Over the last 5 years there has been an explosion of smart and connected devices. Gartner is predicting that by 2020 there will be 37 Billion connected devices and more than 4.3 Zetabytes of data generated by these devices. The Internet of Things (IoT) is well upon us!
Quick adoption of health devices like Fitbit and smart thermostats such as Nest are bringing more and more connections and opportunities into the consumer world. As such many home appliance and consumer goods companies are looking at how they can take advantage of this trend and transform their interaction with their consumers and customers.
In order to understand how this is starting to evolve and how it will impact and change the digital supply chain, let us consider 4 user cases that are emerging with early adopters in this space.
Registration and warranty management
The base requirement for managing smart devices is registration of that device and identification of it as a valid and unique item. Historically in the consumer space, that was a process tied to warranty management. This task was enabled with warranty registration cards which were bundled with the instructions for home appliances.
This gave manufacturers some limited insights into their consumers and provided consumers with some peace of mind in case of an issue with the appliance. According to Warranty Weekly Magazine, best in class participation in this paper based process was 2%. Meaning that 98% of consumers were largely unknown to a company and in case of a failure, these consumers would often be searching for receipts and proof of purchase to demonstrate warranty entitlements.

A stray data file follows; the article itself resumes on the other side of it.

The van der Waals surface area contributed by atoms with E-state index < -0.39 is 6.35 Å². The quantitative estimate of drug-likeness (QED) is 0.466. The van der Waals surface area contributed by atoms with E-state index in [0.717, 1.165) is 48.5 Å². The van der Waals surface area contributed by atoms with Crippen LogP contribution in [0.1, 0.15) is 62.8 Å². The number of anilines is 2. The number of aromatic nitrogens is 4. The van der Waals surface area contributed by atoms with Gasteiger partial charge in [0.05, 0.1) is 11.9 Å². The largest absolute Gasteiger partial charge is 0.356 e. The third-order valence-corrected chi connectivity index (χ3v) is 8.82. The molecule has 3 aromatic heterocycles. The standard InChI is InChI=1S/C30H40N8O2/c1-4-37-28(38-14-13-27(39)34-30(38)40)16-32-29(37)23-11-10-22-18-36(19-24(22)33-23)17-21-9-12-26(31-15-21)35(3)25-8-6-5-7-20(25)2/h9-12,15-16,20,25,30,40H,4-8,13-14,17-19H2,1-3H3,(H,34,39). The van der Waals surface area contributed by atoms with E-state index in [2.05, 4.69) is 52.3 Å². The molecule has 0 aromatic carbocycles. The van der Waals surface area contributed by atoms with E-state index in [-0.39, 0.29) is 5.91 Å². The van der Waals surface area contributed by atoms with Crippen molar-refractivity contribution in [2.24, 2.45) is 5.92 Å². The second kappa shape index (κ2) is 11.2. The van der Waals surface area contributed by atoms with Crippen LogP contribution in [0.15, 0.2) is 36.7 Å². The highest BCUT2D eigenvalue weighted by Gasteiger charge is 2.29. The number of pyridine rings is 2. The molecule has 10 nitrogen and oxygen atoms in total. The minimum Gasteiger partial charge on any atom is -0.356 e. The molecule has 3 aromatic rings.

In the age IoT, smart devices can self-register and integrate to ecommerce information to link individual devices to consumers. In order to support this investments are often needed in warehousing and order management capabilities to support item level serialization and integrate this information into a highly scalable IoT services and entitlement management system.
Consequently when the device is received and connected for the first time (via wifi or Bluetooth) it is able to “call home”. This will declare itself active and register for the warranty entitlement by matching to the e-commerce information (name, address, email etc.).
This not only delivers peace of mind for the consumer that their device is registered and the warranty will be in place should it be required, but it has major benefits for the manufacturer.
Registration levels should approach 100%, enabling an enhanced marketing database and consumer insights. The expensive infrastructure of mail processing and data entry (including the unavoidable keying errors) is no longer needed, and the foundation is established for other higher value IoT driven processes.
For smart devices which require consumables, one area of significant interest is enabling consumption based replenishment. Through tracking consumption events on the appliance, and tracking or modelling the inventory a consumer has, automatic replenishment can be triggered to ensure the user never runs out.
Unlike, time based subscription services, this will adjust replenishment based on actual usage and usage rates. This avoids shortages if the rate of consumption increases, or excessive inventory if it slows.
By offering this direct service, the manufacturer not only “locks in” the consumer to their brand(s), they also have the opportunity to own the replenishment process and retain the margins that normally would be passed on to a retailer or distributor. The consumer has a hands free replenishment process and can be confident that they will not run out or have to cancel scheduled shipments.